Friday, March 18, 2022

war in ukraine :: do what you can

i've been thinking a lot about my russian friends and how they must be feeling. i wonder what they're thinking? what news they have access to? what they believe? whether they have children who might be sent to putin's folly of a war. i'm friends with one on facebook, but she hasn't answered my message. she might not be able to now, if putin turned it off. so terrible what he's doing and how those who will suffer from his actions are the ordinary people in both ukraine and russia. such an amazing culture, with so much of the world's best literature and music and art.  

since i wrote this a couple of days ago, my friend in russia has answered. she's ok and though she's vague in her posts, she actually still has access. and she said we must all hope for peace. what else can we do?

i'll tell you what i did today - i bought some prints from a ukrainian artist. it's a small gesture and probably only significant to the artist who i bought them from, but it made me feel like i was doing something. and i don't want it to be in some fortunate western kind of way, but maybe it is. but still, i hope it made a difference. please support yulia if you can. her illustrations are lovely and she has a cat. you may have to print yourself at the moment, but honestly, isn't that the least you can do?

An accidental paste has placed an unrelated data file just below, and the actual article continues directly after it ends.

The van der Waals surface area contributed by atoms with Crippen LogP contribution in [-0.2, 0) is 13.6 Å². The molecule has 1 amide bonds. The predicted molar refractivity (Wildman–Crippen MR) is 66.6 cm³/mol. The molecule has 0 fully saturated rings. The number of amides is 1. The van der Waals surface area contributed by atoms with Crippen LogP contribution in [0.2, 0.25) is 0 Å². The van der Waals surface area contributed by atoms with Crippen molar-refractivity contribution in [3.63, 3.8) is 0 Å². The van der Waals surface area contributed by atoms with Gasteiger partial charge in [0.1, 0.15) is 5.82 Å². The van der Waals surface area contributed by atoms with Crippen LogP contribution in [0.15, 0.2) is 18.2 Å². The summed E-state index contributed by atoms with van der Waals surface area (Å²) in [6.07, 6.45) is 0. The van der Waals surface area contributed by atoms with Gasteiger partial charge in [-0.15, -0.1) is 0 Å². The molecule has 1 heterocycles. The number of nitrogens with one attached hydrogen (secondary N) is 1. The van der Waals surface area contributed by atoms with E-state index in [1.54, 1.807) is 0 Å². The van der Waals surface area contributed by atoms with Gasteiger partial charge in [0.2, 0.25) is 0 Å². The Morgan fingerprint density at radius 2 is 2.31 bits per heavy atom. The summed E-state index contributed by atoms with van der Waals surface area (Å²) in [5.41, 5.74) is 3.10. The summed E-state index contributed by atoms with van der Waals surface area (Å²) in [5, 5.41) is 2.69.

Friday, March 04, 2022

studying russian at the wrong time

on the train from moscow to kazan with my dad in 1994

the past week or so of russia's agression against ukraine has me pondering my past. i studied russian, mostly literature and quite a lot of russian history. of course i studied the language as well, but i was never a great talent. i could always read it better than i could speak it. but i did ok, and most importantly, i loved it. 

i studied russian at precisely the wrong time to actually get to do anything with it. i began studying in 1989, just as the berlin wall fell. it took a couple more years for the soviet union to dissolve, but dissolve it did. and by the time i finished my bachelor's degree in 1993 and my master's in 1994, academia didn't really know what to do with us russian majors. 

looking back, so many of my professors were former military, harry had been to the defense language institute in monterey and then princeton (possibly not in that order). the head of our department at iowa, ray, was also former military, as was kit, whose last name i don't remember, though polish was his specialty. later, at asu, the head of the russian department was also former military. they were surely all tapping people on the shoulder to join the cia or fbi or nsa. but that tap never came for me. perhaps because of the aforementioned not being a language talent, but i think it had even more to do with timing. i simply studied russian at the wrong time. fellowships dried up. slavic departments shrank and merged with other "minor" languages. i met a nice danish boy and followed him home and love sent me in another direction.

and i believe that today, we're seeing the result of that. putin and his cronies felt humiliated at the dissolution of the soviet union and now he's taking the first steps towards getting it back. and because no one kept studying russian and slavic culture, it seems like the world is rather blindsided by it all. maybe they should have tapped some of us on the shoulder after all, even if we weren't brilliant at russian, but just had a deep and abiding interest in it and the culture. 

as usual, at moments like this, i wish i could still sit across from my dad and ask him what he thinks about it all.